4. Does this house have lead paint? Any home built before 1978—when lead paint was banned by the federal government—has the potential to have lead paint buried under the layers of newer paint added in the last
    four decades. About two-thirds of the homes built before 1940 and one-half of the homes built from 1940 to 1960 contain heavily-leaded paint. Some homes built after 1960 also contain heavily-leaded paint. It may be on any interior or exterior surface, particularly on woodwork, doors, and windows.
        While there are several do-it-yourself test kits available at hardware stores, they have been proven to be inconsistently accurate, and the only test approved by the EPA uses X-ray fluorescence to determine if the paint contains lead. The testing is done only by professionals trained by the equipment manufacturer and who have passed a state or local government training course, since the equipment contains radioactive materials. Because of the cost of the equipment (about $20,000) home inspectors do not provide this service, but can refer you to a professional lead inspector to check your pre-1978 home for the presence of lead, and the cost for the inspection is typically about $300. The inspector will check each wall and trim surface in every room and around the exterior of the home and provide a detailed report of the findings.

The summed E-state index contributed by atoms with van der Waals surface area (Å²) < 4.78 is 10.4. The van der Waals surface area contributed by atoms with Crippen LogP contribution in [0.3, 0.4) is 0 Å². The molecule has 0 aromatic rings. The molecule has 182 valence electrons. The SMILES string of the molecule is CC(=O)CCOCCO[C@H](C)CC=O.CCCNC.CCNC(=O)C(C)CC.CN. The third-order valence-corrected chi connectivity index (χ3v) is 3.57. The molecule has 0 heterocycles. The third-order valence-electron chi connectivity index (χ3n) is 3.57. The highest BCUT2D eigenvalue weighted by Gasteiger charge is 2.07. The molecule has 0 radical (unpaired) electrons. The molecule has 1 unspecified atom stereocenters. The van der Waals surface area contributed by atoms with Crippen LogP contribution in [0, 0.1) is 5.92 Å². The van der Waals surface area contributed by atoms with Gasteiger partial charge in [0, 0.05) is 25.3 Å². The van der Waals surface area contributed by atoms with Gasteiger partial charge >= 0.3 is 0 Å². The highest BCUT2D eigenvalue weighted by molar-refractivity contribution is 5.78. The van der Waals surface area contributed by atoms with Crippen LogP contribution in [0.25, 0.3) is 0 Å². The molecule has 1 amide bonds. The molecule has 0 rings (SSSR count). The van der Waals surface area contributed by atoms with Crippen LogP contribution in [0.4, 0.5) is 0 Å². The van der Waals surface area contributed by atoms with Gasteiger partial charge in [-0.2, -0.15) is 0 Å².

5. Is the house in a flood zone? Your insurance agent can tell you if the home is in a flood zone, based on maps created by FEMA. If you feel that your property has been incorrectly included in a FEMA flood zone, you can have a surveyor certify your floor level to contest the FEMA map rating. It is not uncommon in the Gainesville area to contest a FEMA flood zone rating and have it changed for less expensive insurance.
  6. Did you see any sinkholes? We do not inspect for sinkholes, and evaluating whether a small depression in the yard is the start of a
    house-swallowing sinkhole requires examination with specialized equipment—typically ground-penetrating radar.
  7. Is there clay soil under the house? Again, this is beyond the scope of a home inspection and requires soil borings for core-sample evaluation by an engineering firm. We can, however, advise you if structural defects we observed may be the result of clay soil heaving and recommend testing to confirm it.
  8. Are there any cracks in the floor slab under the carpet? Because a home inspection is non-invasive, we do not pull up carpet to see what’s under it. We are limited to a visual inspection of readily accessible areas.